In 2006, the International Astronomical Union made a landmark decision that ultimately reclassified the object we call Pluto as a Dwarf Planet. The resultant responses from both the astronomical community and the people of Earth as a whole have been mixed. In this talk I lay out the journey we have taken thus far in our understanding of the Solar System by touring its various objects, understanding its history (both formation/evolution and research thereof), and placing the ‘Pluto debate’ into a much broader discussion: the use of the scientific method.
Direct imaging is the new frontier in exoplanet detection and the means by which we will eventually discover a true Earth twin around a Sun-like star. In this talk, I introduce the instrumentation, observing techniques, and image processing methods used to directly image planets. I will describe in detail several imaged exoplanetary systems which have surprising properties, in particular their atmospheres/sources of emission.
The next 5-10 years will see an explosion of new discoveries in this field due to the commissioning of ground-based extreme adaptive optics imagers capable of revealing young Jupiter/Saturn planets and (perhaps) molten super-Earths almost ten million times fainter than the host stars at small angular separations. I will close by discussing one such project with which I am involved: the Subaru Coronagraphic Extreme Adaptive Optics (SCExAO) project.
Thayne Currie is currently a McLean Postdoctoral Fellow in the Department of Astronomy and Astrophysics at the University of Toronto. His research primarily focuses on imaging and characterizing young extrasolar planets around nearby stars. In the past year, he has played a leading role in identifying and/or confirming the nature of several imaged planet-mass companions, including the newly-announced ROXs 42Bb and the “eye of Sauron” planet Fomalhaut b. He received his PhD in 2008 from UCLA, conducting his thesis research with Scott Kenyon at the Harvard-Smithsonian Center for Astrophysics. From 2009 to 2012, he was a NASA Postdoctoral Fellow at Goddard Space Flight Center and has been at U of T for the past year. Thayne is originally from rural Kansas and first took an interest in astronomy from observing the night sky on the family farm.
Park in lot 4 or the parkade, across from the fitness centre south of the Davis Building. (Parking rate: $2 per hour.) Enter through the Fitness centre, walk up the stairs until you reach the main corridor then turn right. (If you need an elevator, follow the corridor to the right of the stairs, then go up to the main floor.) Look for the Mississauga Centre sign in front of lecture hall SE2082 in the William Davis Building (AKA the South building).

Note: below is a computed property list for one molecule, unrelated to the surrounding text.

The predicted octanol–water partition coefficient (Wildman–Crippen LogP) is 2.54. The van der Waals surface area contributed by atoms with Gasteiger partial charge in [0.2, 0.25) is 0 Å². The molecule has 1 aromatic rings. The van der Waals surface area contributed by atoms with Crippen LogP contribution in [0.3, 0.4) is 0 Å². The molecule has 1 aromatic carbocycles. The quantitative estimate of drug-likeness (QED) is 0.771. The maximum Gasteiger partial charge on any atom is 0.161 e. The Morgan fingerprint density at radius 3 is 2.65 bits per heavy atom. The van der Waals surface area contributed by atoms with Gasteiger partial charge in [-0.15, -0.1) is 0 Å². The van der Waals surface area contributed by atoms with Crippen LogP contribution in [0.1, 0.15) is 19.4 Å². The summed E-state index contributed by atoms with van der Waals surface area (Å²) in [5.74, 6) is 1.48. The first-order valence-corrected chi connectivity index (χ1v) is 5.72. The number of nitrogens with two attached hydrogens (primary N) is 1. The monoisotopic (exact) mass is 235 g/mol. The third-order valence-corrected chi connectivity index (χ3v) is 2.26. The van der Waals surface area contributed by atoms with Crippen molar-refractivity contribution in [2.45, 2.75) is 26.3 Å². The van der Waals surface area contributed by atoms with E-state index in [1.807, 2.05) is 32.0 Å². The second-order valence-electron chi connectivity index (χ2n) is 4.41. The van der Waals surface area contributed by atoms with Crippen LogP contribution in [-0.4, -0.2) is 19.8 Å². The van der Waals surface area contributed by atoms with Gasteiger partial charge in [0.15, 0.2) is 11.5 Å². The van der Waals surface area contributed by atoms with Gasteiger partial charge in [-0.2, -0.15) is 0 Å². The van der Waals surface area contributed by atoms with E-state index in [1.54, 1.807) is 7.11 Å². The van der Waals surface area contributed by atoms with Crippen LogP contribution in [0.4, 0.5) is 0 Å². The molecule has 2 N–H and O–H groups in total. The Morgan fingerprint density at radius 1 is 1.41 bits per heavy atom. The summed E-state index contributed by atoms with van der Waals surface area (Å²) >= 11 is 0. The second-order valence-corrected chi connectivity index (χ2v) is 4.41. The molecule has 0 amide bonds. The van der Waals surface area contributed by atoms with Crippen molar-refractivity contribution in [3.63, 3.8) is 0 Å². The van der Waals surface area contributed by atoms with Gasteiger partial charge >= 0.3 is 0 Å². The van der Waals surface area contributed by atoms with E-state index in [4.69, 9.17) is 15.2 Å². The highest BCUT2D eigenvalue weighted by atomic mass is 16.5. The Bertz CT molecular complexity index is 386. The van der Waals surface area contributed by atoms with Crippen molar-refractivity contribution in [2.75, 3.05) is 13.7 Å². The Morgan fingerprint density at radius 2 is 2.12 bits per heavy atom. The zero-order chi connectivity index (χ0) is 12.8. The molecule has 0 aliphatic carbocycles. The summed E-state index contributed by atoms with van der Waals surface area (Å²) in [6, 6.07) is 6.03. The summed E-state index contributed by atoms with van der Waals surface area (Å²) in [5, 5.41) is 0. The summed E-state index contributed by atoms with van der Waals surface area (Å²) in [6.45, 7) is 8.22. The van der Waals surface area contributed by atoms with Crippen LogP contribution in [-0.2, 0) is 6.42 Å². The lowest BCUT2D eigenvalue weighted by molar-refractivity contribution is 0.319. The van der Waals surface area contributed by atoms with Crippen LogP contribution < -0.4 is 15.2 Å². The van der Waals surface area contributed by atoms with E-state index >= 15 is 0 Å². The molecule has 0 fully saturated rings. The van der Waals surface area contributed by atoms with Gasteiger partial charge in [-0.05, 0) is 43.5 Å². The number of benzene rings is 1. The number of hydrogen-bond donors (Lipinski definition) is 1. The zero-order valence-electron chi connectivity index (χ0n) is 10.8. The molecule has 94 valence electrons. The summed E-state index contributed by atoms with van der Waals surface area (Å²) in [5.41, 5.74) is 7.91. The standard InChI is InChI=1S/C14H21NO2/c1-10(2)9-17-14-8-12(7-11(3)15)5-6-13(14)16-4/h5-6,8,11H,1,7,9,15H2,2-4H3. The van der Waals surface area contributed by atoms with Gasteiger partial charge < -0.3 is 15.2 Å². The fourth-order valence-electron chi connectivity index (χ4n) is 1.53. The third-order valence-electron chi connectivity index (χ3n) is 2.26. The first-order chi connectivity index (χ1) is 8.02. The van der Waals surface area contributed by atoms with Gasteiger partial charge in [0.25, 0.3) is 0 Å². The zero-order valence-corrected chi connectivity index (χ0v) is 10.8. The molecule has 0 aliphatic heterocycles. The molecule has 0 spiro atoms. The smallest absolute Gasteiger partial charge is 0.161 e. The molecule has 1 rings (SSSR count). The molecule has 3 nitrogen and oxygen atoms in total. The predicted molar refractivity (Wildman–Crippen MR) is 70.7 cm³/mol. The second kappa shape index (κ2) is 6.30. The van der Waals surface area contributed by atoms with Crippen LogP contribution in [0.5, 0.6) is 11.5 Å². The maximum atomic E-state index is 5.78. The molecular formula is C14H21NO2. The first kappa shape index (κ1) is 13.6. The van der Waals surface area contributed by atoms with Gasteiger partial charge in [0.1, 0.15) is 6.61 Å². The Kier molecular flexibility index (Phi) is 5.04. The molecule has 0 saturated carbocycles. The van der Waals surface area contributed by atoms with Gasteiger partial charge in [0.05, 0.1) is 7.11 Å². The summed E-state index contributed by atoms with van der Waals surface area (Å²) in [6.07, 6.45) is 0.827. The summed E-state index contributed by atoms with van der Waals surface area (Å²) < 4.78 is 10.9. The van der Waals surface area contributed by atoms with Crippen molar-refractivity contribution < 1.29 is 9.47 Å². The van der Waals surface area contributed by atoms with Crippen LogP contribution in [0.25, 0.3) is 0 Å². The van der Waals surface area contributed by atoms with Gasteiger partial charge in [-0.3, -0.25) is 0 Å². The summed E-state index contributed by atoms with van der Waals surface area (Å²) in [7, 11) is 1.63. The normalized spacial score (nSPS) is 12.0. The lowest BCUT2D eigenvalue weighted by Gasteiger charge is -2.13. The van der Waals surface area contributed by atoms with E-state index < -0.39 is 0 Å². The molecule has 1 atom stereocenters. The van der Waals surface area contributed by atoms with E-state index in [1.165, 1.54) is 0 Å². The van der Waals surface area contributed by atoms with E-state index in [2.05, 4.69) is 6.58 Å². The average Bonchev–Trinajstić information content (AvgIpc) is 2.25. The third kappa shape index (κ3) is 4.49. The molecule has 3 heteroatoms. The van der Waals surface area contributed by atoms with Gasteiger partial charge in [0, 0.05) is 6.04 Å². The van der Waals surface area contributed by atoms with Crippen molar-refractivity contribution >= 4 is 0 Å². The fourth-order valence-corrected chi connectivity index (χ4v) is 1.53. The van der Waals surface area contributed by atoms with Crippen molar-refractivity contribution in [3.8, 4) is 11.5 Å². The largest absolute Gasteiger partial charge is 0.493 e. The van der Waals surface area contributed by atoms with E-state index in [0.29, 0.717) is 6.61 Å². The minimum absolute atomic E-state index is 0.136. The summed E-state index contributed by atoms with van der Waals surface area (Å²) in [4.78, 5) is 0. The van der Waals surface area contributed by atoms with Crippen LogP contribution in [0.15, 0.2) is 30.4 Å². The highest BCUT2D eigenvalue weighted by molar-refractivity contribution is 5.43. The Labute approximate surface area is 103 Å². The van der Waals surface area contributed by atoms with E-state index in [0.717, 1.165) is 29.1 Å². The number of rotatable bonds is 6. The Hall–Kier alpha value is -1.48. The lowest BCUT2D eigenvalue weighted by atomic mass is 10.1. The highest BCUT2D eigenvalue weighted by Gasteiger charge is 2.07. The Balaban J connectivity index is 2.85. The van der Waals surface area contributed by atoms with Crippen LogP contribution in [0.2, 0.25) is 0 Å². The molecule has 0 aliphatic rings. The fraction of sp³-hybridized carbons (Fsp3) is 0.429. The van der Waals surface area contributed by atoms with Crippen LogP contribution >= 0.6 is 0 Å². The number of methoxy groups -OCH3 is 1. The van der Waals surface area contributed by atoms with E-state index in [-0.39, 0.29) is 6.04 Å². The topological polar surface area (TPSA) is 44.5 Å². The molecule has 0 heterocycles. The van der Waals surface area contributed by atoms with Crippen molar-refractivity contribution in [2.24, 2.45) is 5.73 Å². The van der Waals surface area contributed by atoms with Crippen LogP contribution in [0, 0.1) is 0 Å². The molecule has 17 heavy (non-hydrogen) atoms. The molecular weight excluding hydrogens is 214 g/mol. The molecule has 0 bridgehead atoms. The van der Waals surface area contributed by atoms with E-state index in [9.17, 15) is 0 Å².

All of our meetings at UTM are free and open to everyone.
After the meeting, join us at Crabby Joe’s at the South Common Mall for more fun.
Abstract: Astrophotography is one of the fastest growing aspects of astronomy. Often though, it can be a very daunting and solitary hobby with a steep learning curve. Collaborating in astrophotography can have many benefits at any skill level. It can result in the creation of an image that is far superior than what one could create on their own, it accelerates the learning process and can make the hobby less solitary and therefore more enjoyable. In this talk, Kerry-Ann will discuss the various aspects of “teamwork” in astrophotography – from getting started, working with your partner effectively, and producing the final image.
Bio: Kerry-Ann’s interest in astronomy started from a fairly young age. After getting her first telescope at the age of 11 and then her first serious film camera as a teenager she began to think of the possibilities of astrophotography. Over the course of more than 15 years she dabbled in it but it wasn’t until the beginning of 2007 that she started to make some huge leaps in the hobby. Her work has won awards and has been featured in calendars, magazines, books and online publications such as Sky News POW and NASA APOD. While enjoying this intensive hobby, Kerry-Ann lives in Grimsby with her husband and two little girls. She works for The Weather Network as a senior meteorologist. To see her astrophotos visit www.weatherandsky.com
All of our meetings at UTM are free and open to everyone. Join us at 8:00 p.m. at The University of Toronto, Mississauga Campus, in lecture hall SE2082 in the William Davis Building.
Park in lot 4 or the parkade, across from the fitness centre on the south side of the Davis Building. Enter through the Fitness centre, walk up the stairs until you reach the main corridor then turn right. (If you need an elevator, follow the corridor to the right of the stairs, then go up to the main floor.) Look for the Mississauga Centre sign in front of the lecture room.
After the meeting, join us at a local establishment for more fun.